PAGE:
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prospect theory

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adaptation-level theory

adaptation-level theory  

A theory proposed by the US psychologist Harry Helson (1898–1977) in an article in the American Journal of Psychology in 1947, according to which the adaptation level is determined for a class of ...
Allais paradox

Allais paradox  

A paradox of decision making that usually elicits responses inconsistent with expected utility theory. First, a choice is made betweenA $500,000 with probability 1 (certainty)B $2,500,000, $500,000, ...
anomaly

anomaly  

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An opportunity for abnormal returns in financial markets. If markets are efficient there should be no anomalies (see efficient markets hypothesis), and the assumption that this will indeed be the ...
behavioural finance

behavioural finance  

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The study of the role played by psychological factors in financial decision making and hence their effect on overall market outcomes. In particular, behavioral finance studies the ways in which ...
decision-making

decision-making  

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The process of acting upon the best information available in order to determine the most appropriate course of action.
dominant alternative/strategy

dominant alternative/strategy  

In decision theory and game theory, an alternative or strategy (2) that, in every contingency that might arise, yields a payoff at least as good as the payoff from any other available alternative or ...
endowment effect

endowment effect  

The tendency to demand much more to give up an object than one is willing to pay to acquire it. The phenomenon was identified and named in 1980 by the US economist Richard H. Thaler (born 1945) and ...
expected utility theory

expected utility theory  

A theory of decision making, formalized in 1947 by the Hungarian-born US mathematician John von Neumann (1903–57) and the German-born US economist Oskar Morgenstern (1902–77), according to which a ...
expected value

expected value  

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(EV)A statistical measure of central value often used in decision making. It is the sum of the possible outcomes in quantitative terms, such as units of output or sales, weights, or volumes, ...
framing effect

framing effect  

An effect of the description, labelling, or presentation of a problem on responses to it. A classic example was provided in 1981 by the US-based Israeli psychologists Amos Tversky (1937–96) and ...
hedonic treadmill

hedonic treadmill  

An interpretation of subjective well-being based on adaptation-level theory, published by the Canadian psychologist Philip Brickman (1943–82) and the US psychologist Donald T(homas) Campbell ...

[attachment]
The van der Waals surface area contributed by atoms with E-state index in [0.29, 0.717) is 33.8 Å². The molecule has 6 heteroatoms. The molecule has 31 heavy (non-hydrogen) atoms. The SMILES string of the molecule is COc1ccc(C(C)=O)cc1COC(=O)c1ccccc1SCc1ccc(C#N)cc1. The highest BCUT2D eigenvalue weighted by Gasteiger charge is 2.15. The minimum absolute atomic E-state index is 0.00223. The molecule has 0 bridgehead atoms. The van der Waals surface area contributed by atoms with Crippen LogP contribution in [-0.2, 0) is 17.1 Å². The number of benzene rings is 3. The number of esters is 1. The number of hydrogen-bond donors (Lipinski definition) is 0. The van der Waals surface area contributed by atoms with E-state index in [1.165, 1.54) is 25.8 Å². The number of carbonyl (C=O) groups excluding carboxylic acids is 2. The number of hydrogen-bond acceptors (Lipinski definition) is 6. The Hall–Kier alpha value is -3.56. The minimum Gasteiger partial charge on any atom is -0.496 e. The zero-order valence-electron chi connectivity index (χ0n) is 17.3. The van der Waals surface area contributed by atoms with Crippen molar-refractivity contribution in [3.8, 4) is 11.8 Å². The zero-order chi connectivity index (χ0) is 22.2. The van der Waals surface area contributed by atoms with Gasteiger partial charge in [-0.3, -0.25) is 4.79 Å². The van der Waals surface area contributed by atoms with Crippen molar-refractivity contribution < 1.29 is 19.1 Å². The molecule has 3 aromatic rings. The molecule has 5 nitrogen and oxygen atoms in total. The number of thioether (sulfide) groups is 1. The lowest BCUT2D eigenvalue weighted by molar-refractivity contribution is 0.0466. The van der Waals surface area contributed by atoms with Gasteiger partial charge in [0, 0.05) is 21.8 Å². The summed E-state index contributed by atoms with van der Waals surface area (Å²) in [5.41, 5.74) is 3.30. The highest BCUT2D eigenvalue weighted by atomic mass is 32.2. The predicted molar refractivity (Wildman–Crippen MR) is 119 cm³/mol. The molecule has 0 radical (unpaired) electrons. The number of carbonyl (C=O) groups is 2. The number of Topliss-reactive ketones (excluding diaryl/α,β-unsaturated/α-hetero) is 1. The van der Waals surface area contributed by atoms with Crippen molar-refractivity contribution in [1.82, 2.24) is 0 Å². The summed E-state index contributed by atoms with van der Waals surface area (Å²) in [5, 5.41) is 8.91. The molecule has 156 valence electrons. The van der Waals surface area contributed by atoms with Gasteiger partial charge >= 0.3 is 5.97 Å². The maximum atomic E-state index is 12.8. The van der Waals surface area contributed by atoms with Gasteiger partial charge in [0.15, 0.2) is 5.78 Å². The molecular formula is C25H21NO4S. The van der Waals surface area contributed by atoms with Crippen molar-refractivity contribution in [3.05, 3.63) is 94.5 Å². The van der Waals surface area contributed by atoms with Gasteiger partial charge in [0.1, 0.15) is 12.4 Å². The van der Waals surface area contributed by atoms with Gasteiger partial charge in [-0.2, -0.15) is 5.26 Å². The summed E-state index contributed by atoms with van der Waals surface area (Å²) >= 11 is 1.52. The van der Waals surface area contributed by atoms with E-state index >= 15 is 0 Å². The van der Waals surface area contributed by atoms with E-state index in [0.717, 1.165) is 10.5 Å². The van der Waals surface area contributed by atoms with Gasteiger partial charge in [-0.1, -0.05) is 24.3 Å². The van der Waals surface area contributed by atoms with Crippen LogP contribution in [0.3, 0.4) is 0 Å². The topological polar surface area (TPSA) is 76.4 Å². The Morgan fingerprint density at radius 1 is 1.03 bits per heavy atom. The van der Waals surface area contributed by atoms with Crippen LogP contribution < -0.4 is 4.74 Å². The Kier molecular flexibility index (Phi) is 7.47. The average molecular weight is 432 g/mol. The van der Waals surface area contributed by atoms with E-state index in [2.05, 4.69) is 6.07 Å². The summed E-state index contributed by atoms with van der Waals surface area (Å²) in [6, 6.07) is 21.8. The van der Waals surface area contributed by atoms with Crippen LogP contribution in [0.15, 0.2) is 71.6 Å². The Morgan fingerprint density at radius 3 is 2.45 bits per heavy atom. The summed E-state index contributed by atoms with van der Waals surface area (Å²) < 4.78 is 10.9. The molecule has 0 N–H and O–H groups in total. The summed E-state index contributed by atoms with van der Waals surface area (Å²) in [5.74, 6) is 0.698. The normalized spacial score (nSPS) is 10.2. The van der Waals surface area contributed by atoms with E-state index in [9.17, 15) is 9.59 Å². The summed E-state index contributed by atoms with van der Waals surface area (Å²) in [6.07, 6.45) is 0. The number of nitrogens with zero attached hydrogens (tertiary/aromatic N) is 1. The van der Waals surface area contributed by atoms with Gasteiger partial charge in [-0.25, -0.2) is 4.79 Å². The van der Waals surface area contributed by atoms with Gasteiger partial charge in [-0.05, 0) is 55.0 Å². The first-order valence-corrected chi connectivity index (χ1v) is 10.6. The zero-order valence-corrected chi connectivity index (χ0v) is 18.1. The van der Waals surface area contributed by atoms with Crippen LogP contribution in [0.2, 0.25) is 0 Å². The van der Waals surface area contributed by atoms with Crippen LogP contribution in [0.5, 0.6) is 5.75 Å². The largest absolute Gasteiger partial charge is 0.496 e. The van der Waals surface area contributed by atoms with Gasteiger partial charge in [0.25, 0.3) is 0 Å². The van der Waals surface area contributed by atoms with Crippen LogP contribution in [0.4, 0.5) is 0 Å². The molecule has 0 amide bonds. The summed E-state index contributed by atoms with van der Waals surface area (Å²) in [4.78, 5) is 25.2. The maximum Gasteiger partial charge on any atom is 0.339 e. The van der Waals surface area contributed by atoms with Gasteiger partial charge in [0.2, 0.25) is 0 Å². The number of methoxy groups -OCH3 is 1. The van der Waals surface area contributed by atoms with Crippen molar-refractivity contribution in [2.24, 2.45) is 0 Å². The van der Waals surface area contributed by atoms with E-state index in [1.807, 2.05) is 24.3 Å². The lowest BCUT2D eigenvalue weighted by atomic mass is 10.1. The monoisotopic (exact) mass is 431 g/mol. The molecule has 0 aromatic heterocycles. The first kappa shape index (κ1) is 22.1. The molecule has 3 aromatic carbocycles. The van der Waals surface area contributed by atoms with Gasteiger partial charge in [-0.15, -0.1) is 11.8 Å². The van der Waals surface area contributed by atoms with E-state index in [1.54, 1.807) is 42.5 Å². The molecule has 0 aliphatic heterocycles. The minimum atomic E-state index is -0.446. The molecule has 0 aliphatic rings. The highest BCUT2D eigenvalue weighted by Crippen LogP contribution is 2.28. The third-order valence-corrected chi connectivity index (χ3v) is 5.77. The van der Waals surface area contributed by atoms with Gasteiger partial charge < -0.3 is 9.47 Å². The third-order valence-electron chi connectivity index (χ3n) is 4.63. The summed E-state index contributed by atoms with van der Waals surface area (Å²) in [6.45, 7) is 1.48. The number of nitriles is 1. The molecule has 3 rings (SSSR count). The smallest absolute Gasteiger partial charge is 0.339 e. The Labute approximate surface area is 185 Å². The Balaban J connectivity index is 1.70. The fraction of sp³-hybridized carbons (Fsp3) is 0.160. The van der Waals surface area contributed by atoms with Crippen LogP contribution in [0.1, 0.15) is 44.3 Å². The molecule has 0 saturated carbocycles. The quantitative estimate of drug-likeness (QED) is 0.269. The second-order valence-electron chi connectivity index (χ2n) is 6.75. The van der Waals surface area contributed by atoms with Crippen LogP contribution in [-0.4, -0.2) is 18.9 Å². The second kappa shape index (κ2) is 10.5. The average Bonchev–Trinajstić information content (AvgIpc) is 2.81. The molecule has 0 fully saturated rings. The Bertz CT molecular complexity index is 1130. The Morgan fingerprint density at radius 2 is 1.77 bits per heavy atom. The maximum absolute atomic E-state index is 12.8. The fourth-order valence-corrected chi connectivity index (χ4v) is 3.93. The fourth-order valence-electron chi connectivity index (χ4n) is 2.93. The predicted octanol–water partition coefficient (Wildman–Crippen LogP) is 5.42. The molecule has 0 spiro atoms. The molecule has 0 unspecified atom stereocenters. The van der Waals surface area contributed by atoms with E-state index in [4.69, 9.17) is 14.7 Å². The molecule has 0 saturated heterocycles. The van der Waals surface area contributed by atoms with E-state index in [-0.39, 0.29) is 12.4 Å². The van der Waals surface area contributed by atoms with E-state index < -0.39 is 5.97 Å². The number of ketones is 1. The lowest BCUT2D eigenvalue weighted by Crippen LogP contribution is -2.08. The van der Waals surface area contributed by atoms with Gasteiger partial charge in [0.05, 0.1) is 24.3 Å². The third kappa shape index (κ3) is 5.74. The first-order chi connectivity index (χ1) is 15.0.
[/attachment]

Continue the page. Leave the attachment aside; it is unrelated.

loss aversion

loss aversion  

The observation that a loss generally has a greater subjective effect than an equivalent gain. See prospect theory. See also endowment effect. Compare risk aversion. loss-averse adj.
power law

power law  

Any law expressed by a mathematical power function, especially the psychophysical law that was advocated from 1953 onwards by the US psychologist S(tanley) S(mith) Stevens (1906–73) and discussed by ...
prospect theory

prospect theory   Reference library

Dictionary of the Social Sciences

Reference type:
Subject Reference
Current Version:
2002
Subject:
Social sciences
Length:
172 words

A social-psychological theory of decision making under conditions of risk and uncertainty, developed by Daniel Kahneman and Amos Tversky.

psychological decision theory

psychological decision theory  

A normative (2) and descriptive approach to judgement and decision introduced in the early 1970s by the Israeli psychologists Amos Tversky (1937–96) and Daniel Kahneman (born 1934) and the US ...
risk aversion

risk aversion  

A widespread characteristic of human preferences, first discussed in 1738 by the Swiss mathematician and physicist Daniel Bernoulli (1700–82), according to which most people tend to value gains ...
risk-seeking

risk-seeking  

A tendency among human decision makers to prefer losses involving risk (2) to sure-thing losses of equivalent monetary expectation. Experiments have shown that human decision makers typically prefer ...
subjective expected utility theory

subjective expected utility theory  

A theory of decision making according to which a decision maker chooses an alternative or strategy (2) that maximizes subjective expected utility. It was introduced by the US decision theorist ...
subjective probability

subjective probability  

Probability defined in terms of degree of belief rather than relative frequency of events (as in the classical interpretation of probability), widely used in Bayesian inference, in which prior ...
utility

utility  

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1 The quality of being of practical use. See also utilitarian.2 A company that performs a public service (such as delivering water or energy to a region), subject to government regulation.

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